All eyes initially turned to Vice President Joe Biden as the Democratic frontrunner.
But behind the scenes, Clinton was whipping support from women’s groups and female elected officials for her once and future protégé, Kirsten Gillibrand. Gillibrand started the campaign as a largely unknown figure whose first name was constantly being misspelled, but as a lone woman amid a crowded field of men she rapidly stood out, and more and more Democrats decided to proclaim, “I’m with her.”
A broad fundraising and volunteer base of women from across the party’s various constituencies — Elizabeth Warren and Randy Weingarten but also Ruth Porat and Sheryl Sandberg — let her rack up wins without defining herself any more sharply than “generic Democrat.” Picking Rhode Island Sen. Jack Reed, a former US Army paratrooper, added a little macho factor to the ticket without doing much of anything to sharpen the campaign’s ideological profile.
Republicans don’t know what to say
This somewhat unlikely ticket of low-key senators who aren’t especially well-known for anything in particular turned out to be perfectly suited to the moment at hand.
The GOP convention in Cleveland illustrated the dynamic that had already been at work for several months. With Trump and the Republican congressional leadership not seeing eye to eye on what issues to emphasize or even basic topics like “should we disband NATO and let Russia conquer large swaths of Eastern Europe,” the party desperately needs to unite over its common enemy. But Republicans don’t really have anything in particular to say about Gillibrand.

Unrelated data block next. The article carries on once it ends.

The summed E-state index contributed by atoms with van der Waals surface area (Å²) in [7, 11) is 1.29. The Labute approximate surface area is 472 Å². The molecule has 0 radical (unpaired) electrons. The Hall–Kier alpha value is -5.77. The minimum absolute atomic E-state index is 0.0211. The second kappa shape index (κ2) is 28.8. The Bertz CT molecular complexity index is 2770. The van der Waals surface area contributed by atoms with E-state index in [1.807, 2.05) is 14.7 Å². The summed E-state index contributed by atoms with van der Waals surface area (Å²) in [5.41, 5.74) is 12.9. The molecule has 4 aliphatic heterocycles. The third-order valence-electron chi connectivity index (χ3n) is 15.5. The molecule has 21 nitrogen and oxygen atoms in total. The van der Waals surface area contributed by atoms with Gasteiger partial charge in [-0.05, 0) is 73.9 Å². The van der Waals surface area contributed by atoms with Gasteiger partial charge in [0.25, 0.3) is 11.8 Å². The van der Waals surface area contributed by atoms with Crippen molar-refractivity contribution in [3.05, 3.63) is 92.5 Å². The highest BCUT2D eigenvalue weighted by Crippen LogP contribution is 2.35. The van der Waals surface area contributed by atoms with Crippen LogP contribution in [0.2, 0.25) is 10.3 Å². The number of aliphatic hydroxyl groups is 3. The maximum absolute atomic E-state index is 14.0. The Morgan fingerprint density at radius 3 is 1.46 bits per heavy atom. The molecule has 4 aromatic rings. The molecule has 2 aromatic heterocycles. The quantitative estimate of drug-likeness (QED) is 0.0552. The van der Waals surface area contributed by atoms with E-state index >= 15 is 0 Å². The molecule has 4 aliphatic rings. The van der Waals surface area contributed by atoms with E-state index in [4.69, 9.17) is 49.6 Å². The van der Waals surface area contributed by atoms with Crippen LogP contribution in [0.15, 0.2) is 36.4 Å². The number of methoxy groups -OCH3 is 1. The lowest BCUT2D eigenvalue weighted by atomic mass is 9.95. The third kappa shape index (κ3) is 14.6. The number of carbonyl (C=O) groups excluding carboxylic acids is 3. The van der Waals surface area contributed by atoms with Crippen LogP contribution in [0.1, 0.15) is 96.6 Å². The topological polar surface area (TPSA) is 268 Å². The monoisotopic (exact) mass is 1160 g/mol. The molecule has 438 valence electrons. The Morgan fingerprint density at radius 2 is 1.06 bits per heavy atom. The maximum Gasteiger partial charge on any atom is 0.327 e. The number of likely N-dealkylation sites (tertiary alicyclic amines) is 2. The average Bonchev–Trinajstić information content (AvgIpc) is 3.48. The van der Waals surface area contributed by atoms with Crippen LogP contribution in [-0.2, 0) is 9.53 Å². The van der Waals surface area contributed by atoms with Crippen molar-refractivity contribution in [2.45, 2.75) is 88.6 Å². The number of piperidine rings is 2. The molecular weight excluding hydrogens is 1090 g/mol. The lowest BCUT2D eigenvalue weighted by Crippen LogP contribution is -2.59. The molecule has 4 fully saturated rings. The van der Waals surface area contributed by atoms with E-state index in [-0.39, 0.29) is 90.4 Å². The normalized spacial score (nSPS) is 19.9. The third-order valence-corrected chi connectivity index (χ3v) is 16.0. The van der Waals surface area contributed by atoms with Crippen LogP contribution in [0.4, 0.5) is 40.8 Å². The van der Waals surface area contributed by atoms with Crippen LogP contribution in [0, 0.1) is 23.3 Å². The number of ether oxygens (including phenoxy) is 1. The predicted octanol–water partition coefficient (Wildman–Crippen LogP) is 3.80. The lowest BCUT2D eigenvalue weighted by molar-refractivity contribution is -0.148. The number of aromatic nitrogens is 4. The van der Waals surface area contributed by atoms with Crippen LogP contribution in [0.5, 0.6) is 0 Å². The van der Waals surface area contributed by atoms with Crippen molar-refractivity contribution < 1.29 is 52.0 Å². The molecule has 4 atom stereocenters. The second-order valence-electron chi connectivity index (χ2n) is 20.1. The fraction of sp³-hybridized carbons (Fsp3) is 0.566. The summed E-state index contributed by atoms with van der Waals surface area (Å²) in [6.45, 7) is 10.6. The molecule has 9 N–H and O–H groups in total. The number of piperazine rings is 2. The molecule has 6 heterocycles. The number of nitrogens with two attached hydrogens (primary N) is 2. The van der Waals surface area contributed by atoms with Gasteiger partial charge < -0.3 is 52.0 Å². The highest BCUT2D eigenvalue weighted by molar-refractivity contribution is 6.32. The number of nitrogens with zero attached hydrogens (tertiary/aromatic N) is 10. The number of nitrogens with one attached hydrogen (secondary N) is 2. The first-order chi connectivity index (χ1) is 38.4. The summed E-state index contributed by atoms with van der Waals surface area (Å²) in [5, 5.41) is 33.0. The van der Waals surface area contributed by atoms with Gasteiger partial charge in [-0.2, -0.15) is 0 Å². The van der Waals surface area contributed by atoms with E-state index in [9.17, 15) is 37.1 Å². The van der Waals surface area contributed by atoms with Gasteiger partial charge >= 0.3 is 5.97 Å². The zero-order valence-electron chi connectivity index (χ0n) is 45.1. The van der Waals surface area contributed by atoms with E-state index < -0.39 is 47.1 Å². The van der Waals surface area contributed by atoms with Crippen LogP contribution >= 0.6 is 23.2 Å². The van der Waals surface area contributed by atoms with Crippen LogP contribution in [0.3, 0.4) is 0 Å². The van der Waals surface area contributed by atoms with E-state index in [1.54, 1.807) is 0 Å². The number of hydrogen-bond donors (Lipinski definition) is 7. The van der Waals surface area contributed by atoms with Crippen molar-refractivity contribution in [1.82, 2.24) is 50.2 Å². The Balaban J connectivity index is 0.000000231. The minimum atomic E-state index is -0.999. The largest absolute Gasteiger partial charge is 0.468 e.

The back and forth swiftly degenerated into a groan-inducing volley where she is accused of “playing the woman card,” to which she responds, “If playing the women card means fighting for equal pay, equal health care, and affordable child care, then deal me in!”
What Republicans have in common is that they really, really, really hate Obama. He destroyed the economy, unleashed a crime wave in our streets, abandoned our boys in Benghazi, and even let Crooked Hillary Clinton run a shady email server outside the regular order of the government. Gillibrand is nothing more than a third term of the same failed policies.
Except Obama, though not the most popular president in American history, is pretty popular, all things considered. The unemployment rate is at a pretty low level, and crime is generally lower than it’s been in generations. Obama ordered the FBI to look into the email thing, and they found that nothing illegal happened and have moved on.
There was something fundamentally bizarre about a week-long GOP effort to tie Gillibrand to Obama when Obama is, in fact, much more popular than the Republican nominee.
The GOP is trying to stanch the bleeding
The main question on Republican minds going forward isn’t how to beat Gillibrand in November — it’s how to contain the collateral damage.
She’s only at 50 percent in current polling averages and could conceivably be knocked down another point or two through a ferocious barrage of attack ads. But with Obama’s approval ratings averaging around 50 percent, it’s hard to see why Gillibrand would go much lower.